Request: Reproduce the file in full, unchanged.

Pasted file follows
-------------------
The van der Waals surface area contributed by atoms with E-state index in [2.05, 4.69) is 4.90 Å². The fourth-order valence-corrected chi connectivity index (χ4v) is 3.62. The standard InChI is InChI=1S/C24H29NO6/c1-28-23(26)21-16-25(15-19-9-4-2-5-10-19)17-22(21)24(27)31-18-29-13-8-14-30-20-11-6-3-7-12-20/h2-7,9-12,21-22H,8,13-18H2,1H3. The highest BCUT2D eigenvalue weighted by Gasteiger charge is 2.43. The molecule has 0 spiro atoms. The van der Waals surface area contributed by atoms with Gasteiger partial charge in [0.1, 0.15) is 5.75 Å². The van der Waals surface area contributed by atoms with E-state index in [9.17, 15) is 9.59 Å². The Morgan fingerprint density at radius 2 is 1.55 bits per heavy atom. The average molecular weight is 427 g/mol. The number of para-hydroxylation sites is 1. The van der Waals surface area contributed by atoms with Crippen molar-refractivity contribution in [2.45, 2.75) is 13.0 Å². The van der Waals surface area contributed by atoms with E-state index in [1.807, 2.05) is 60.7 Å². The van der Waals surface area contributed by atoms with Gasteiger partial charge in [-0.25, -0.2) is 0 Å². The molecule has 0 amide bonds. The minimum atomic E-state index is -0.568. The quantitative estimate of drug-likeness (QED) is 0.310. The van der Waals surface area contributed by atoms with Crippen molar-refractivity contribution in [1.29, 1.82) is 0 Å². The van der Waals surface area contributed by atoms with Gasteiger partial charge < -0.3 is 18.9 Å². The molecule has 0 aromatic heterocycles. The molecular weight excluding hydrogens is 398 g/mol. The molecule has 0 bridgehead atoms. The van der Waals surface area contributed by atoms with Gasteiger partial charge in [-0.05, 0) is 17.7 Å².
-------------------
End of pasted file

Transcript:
The van der Waals surface area contributed by atoms with E-state index in [2.05, 4.69) is 4.90 Å². The fourth-order valence-corrected chi connectivity index (χ4v) is 3.62. The standard InChI is InChI=1S/C24H29NO6/c1-28-23(26)21-16-25(15-19-9-4-2-5-10-19)17-22(21)24(27)31-18-29-13-8-14-30-20-11-6-3-7-12-20/h2-7,9-12,21-22H,8,13-18H2,1H3. The highest BCUT2D eigenvalue weighted by Gasteiger charge is 2.43. The molecule has 0 spiro atoms. The van der Waals surface area contributed by atoms with Gasteiger partial charge in [0.1, 0.15) is 5.75 Å². The van der Waals surface area contributed by atoms with E-state index in [9.17, 15) is 9.59 Å². The Morgan fingerprint density at radius 2 is 1.55 bits per heavy atom. The average molecular weight is 427 g/mol. The number of para-hydroxylation sites is 1. The van der Waals surface area contributed by atoms with Crippen molar-refractivity contribution in [2.45, 2.75) is 13.0 Å². The van der Waals surface area contributed by atoms with E-state index in [1.807, 2.05) is 60.7 Å². The van der Waals surface area contributed by atoms with Gasteiger partial charge in [-0.25, -0.2) is 0 Å². The molecule has 0 amide bonds. The minimum atomic E-state index is -0.568. The quantitative estimate of drug-likeness (QED) is 0.310. The van der Waals surface area contributed by atoms with Crippen molar-refractivity contribution in [1.29, 1.82) is 0 Å². The van der Waals surface area contributed by atoms with Gasteiger partial charge < -0.3 is 18.9 Å². The molecule has 0 aromatic heterocycles. The molecular weight excluding hydrogens is 398 g/mol. The molecule has 0 bridgehead atoms. The van der Waals surface area contributed by atoms with Gasteiger partial charge in [-0.05, 0) is 17.7 Å².